By Mahmoud Fouly

CAIRO, Egypt, Nov 29 — Friday’s limited protests staged by supporters of ousted Islamist President, Mohamed Morsi, showed off the ironfisted security in Egypt and the declining power of pro-Morsi Islamists, led by the currently-blacklisted Muslim Brotherhood group.

Islamist group, the Salafist Front, member of a pro-Morsi Islamist alliance, led by the Brotherhood, called late Oct, for anti-government protests to be staged on Nov 28.

It refers to them as “the Islamic Revolution,” “Raising the Holy Quran,” and “the Islamic Youth Uprising.”

In response, the Egyptian security forces managed to foil the Islamist activities, with intensifying security and deploying about 220,000 equipped military and police officers and soldiers across the country.

“It was expected that Friday Islamist protests will be contained by the security forces, regardless of few bloody attempts, and the Brotherhood should not be overestimated, as they turned out to be unable to mobilise for mass protests,” Saeed al-Lawindi, political researcher and expert at Al-Ahram Centre for Political and Strategic Studies, said.

Amid Friday’s protests and confrontations, at least two civilians and a military officer were killed, 224 people were arrested and ten explosive devices were defused.

The expert continued that the authorities act strictly, when social peace is threatened, yet he said that, Islamists, who would denounce violence could join civilian parties and be part of the society, noting the new constitution does not allow religion-based political parties.

Lawinidi described raising the Holy Quran during Islamist anti-government protests as “a step backward.”

“They should not deem the society disbelievers, by protesting for Islamic identity and raising the Holy Quarn, as it is a step backwards that blocks the advancement of society,” he added.

Egypt has been struggling to boost ailing economy, that has been deteriorating over the past few years, due to political turmoil that witnessed the downfall of two heads of state.

Since he took office, ex-military chief and now President Abdel-Fattah al-Sisi, has been trying to fix Egypt’s relations with regional and international powers, particularly the West, that rejected the Morsi’s overthrow.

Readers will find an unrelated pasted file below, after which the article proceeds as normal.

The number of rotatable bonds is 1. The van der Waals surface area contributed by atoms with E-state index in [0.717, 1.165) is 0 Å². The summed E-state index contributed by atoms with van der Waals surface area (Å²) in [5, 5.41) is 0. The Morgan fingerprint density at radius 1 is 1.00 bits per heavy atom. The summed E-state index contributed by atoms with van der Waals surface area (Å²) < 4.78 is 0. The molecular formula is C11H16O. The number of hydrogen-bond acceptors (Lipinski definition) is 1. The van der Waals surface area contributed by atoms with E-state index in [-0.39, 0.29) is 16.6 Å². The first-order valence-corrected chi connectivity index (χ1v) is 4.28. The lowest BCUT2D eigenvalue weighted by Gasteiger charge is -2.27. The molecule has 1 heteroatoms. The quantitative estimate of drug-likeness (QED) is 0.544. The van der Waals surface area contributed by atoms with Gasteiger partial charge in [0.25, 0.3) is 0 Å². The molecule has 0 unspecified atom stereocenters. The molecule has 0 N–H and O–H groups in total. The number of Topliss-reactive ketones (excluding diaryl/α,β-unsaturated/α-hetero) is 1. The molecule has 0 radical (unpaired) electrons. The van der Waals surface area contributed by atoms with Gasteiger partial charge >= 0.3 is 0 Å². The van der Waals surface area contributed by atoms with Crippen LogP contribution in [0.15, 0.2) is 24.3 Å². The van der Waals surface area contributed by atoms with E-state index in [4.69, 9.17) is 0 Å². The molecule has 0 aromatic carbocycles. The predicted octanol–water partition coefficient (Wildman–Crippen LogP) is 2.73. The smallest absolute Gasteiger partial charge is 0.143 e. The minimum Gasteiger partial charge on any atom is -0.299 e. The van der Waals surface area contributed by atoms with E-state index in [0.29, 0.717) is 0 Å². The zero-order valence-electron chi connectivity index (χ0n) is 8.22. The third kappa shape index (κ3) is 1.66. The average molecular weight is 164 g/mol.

“Egypt now is successfully moving forward, with improving foreign relations. Sisi’s recent tour in Italy and France was fruitful and the country is carrying out huge national projects,” Lawindi said, adding that, “So, the internal and external success of Egypt perplexed the Islamist supporters of Morsi.”

Following Morsi’s removal, the new leadership launched a massive security crackdown on his loyalists, leaving nearly 1,000 killed and thousands more arrested. The crackdown extended to reach those liberals who once supported Morsi’s overthrow but now are opposing the new leadership under Sisi.

Islamist militants also carried out numerous anti-government attacks that killed hundreds of police and military men across the country over the past 15 months.

Hazem Hosni, political science professor at Cairo University, said that, Friday’s Islamist protests were not “as massive as Islamists claimed beforehand.”

The professor described the massive police and military security presence in the streets, with such amounts of armored vehicles and other equipment as “an exorbitant price” paid by the state to confront such protests.

Over the past few weeks, the Egyptian media, particularly those affiliated with the government, have been intensively and repeatedly warning citizens, against possible violence during the intended Islamist protests.

“The media contributed to exaggerate the issue, and the government could be benefiting from this exaggeration too, to be given justification for further exceptional security measures, especially amid absence of a parliament and opposition,” Hosni said.

As for why Islamists chose Nov 28 for their protests, some experts believe it could be somehow related to the trial session of ousted President, Hosni Mubarak, on the following day. They say that Islamists might have wanted to pressure the court not to acquit Mubarak, before it issues its final verdict in the case.

“Maybe the timing is related to Mubarak’s trial but this is not so certain, as Morsi’s supporters might have only wanted to keep the authorities in a state of anxiety for a whole month,” the professor said.

Egypt has been delaying parliamentary elections, whose procedures should have been started in Aug, according to the new constitution. Now the legislative power is in the hand of President Sisi, until a parliament is elected.

“The security success in containing Islamist protests will be politically used to increase security measures and might eventually lead to delaying the parliamentary elections,” Hosni said.

The professor said that, both Islamists and the government, could partly benefit from the ongoing events, claiming that each would find an excuse for confronting the other.

“The Islamist groups benefit by perplexing the government and the government benefits by finding an excuse to escalate security in its anti-terrorism war,” the professor concluded